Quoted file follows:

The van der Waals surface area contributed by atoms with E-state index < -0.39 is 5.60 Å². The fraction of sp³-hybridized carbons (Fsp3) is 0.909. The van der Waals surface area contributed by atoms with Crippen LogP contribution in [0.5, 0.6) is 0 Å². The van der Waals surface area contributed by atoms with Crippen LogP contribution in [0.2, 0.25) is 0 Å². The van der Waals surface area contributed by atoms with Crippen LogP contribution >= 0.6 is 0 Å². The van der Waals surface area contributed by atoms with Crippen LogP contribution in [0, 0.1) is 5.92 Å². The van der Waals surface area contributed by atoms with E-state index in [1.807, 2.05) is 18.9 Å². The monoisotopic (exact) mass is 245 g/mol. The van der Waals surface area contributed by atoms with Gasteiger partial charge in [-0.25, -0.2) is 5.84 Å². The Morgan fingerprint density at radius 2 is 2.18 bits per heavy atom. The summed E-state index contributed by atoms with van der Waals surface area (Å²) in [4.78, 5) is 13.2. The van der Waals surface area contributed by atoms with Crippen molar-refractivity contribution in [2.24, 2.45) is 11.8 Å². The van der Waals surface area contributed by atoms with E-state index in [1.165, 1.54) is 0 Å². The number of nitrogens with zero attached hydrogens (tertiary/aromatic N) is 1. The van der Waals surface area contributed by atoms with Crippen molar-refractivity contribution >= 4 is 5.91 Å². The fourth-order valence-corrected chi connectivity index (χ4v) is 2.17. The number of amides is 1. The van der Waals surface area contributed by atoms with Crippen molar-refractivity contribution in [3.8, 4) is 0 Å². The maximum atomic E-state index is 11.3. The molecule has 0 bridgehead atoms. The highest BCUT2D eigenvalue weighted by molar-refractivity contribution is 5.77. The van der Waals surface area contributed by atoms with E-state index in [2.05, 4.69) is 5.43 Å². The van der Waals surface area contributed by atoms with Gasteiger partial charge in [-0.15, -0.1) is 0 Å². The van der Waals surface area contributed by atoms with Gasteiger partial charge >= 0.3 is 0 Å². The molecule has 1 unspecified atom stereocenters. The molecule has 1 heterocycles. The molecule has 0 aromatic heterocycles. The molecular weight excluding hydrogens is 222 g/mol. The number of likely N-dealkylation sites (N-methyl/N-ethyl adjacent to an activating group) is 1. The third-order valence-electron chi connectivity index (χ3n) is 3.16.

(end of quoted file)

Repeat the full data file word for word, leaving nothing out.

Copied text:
The van der Waals surface area contributed by atoms with E-state index < -0.39 is 5.60 Å². The fraction of sp³-hybridized carbons (Fsp3) is 0.909. The van der Waals surface area contributed by atoms with Crippen LogP contribution in [0.5, 0.6) is 0 Å². The van der Waals surface area contributed by atoms with Crippen LogP contribution in [0.2, 0.25) is 0 Å². The van der Waals surface area contributed by atoms with Crippen LogP contribution >= 0.6 is 0 Å². The van der Waals surface area contributed by atoms with Crippen LogP contribution in [0, 0.1) is 5.92 Å². The van der Waals surface area contributed by atoms with E-state index in [1.807, 2.05) is 18.9 Å². The monoisotopic (exact) mass is 245 g/mol. The van der Waals surface area contributed by atoms with Gasteiger partial charge in [-0.25, -0.2) is 5.84 Å². The Morgan fingerprint density at radius 2 is 2.18 bits per heavy atom. The summed E-state index contributed by atoms with van der Waals surface area (Å²) in [4.78, 5) is 13.2. The van der Waals surface area contributed by atoms with Crippen molar-refractivity contribution in [2.24, 2.45) is 11.8 Å². The van der Waals surface area contributed by atoms with E-state index in [1.165, 1.54) is 0 Å². The number of nitrogens with zero attached hydrogens (tertiary/aromatic N) is 1. The van der Waals surface area contributed by atoms with Crippen molar-refractivity contribution >= 4 is 5.91 Å². The fourth-order valence-corrected chi connectivity index (χ4v) is 2.17. The number of amides is 1. The van der Waals surface area contributed by atoms with Crippen molar-refractivity contribution in [3.8, 4) is 0 Å². The maximum atomic E-state index is 11.3. The molecule has 0 bridgehead atoms. The highest BCUT2D eigenvalue weighted by molar-refractivity contribution is 5.77. The van der Waals surface area contributed by atoms with E-state index in [2.05, 4.69) is 5.43 Å². The van der Waals surface area contributed by atoms with Gasteiger partial charge in [-0.15, -0.1) is 0 Å². The van der Waals surface area contributed by atoms with Gasteiger partial charge >= 0.3 is 0 Å². The molecule has 1 unspecified atom stereocenters. The molecule has 1 heterocycles. The molecule has 0 aromatic heterocycles. The molecular weight excluding hydrogens is 222 g/mol. The number of likely N-dealkylation sites (N-methyl/N-ethyl adjacent to an activating group) is 1. The third-order valence-electron chi connectivity index (χ3n) is 3.16.